Even Megan thinks about happy moments now. One morning I asked her to wake Alastair, who was having a little lie in. She tiptoed over to the bed and shook him. ‘Daddy! Wake up!’ Then I saw her lift Al’s eyelids, bend over and whisper, ‘Daddy, what’s your happy moment for today?’
I have said before that parenting is full of paradoxes, one of which is that I have never been so happy in all my life but I have also never been so afraid either.
This Happiness Jar exercise has been a useful antidote to my constant fear. Al and I are the most unnecessarily petrified people I’ve ever come across. He is mostly scared of losing his job, our ability to retire, not being able to provide for his family and he worries our children won’t ever find work which will result in us supporting them financially until they are 50. I am less concerned about financial stuff but I would generally like to wrap my family in bubble wrap and stow them safely under the bed in order to protect them from any harm and misery.
While I am over the top in my worries, I think it is realistic to believe that life is generally angled towards the negative and is pretty hell-bent on bringing you down. If you want to feel miserable, just read the news for 5 minutes. I hope that this Happiness Jar will be a reminder of good times and a reservoir of strength and encouragement when things are tough. I doubt that – I probably will still fall to pieces.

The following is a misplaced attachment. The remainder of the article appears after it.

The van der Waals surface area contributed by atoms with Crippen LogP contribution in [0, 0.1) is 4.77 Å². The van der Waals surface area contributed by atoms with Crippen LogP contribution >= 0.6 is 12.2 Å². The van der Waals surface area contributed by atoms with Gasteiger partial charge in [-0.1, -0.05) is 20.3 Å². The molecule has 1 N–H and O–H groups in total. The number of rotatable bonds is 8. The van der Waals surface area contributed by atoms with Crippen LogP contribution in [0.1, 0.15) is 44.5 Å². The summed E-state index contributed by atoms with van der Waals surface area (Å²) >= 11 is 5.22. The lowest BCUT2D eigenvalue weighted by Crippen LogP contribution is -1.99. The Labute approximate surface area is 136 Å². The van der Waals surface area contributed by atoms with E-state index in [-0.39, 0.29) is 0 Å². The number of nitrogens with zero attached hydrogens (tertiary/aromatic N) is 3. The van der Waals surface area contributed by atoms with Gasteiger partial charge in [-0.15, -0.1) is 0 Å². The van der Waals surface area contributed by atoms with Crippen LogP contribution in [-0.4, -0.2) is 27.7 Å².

Nevertheless, the Happiness Jar has forced me to notice and appreciate that my glass is definitely half full and that one of the keys to a rich and splendid life is to create joy out of small and simple things. As the poet Jack Gilbert said, we should have ‘the stubbornness to accept our gladness in the ruthless furnace of this world.’ I’ve noticed that the people who are most fun and interesting to be around are those who have the stubbornness to accept their gladness. They radiate light and positive energy and make the world a better place. Choosing to be a happier person is a special gift that you can offer both yourself and the people around you.
We are continuing the Happiness Jar every day, every year from now onwards.
I got the Happiness Jar idea from my favourite writer Elizabeth Gilbert so it feels right to end this with a quote of hers:
I am so stubborn about living a happy life — about pushing toward the light, climbing up that hill toward wonder. I don’t know if people realize sometimes what a full-time job it is. Waiting for happiness to fall on your head out of the sky isn’t going to get you there. Stubborn gladness doesn’t come out of nowhere; you fight for it. You push back against despair. I look hard for miracle and beauty and joy every day. I could look just as hard for misery and sorrow every day (and would not have any trouble finding it) but I aim myself in the other direction, with real focus and determination. It’s a big job, staying afloat on contentment, but it’s such a worthy job.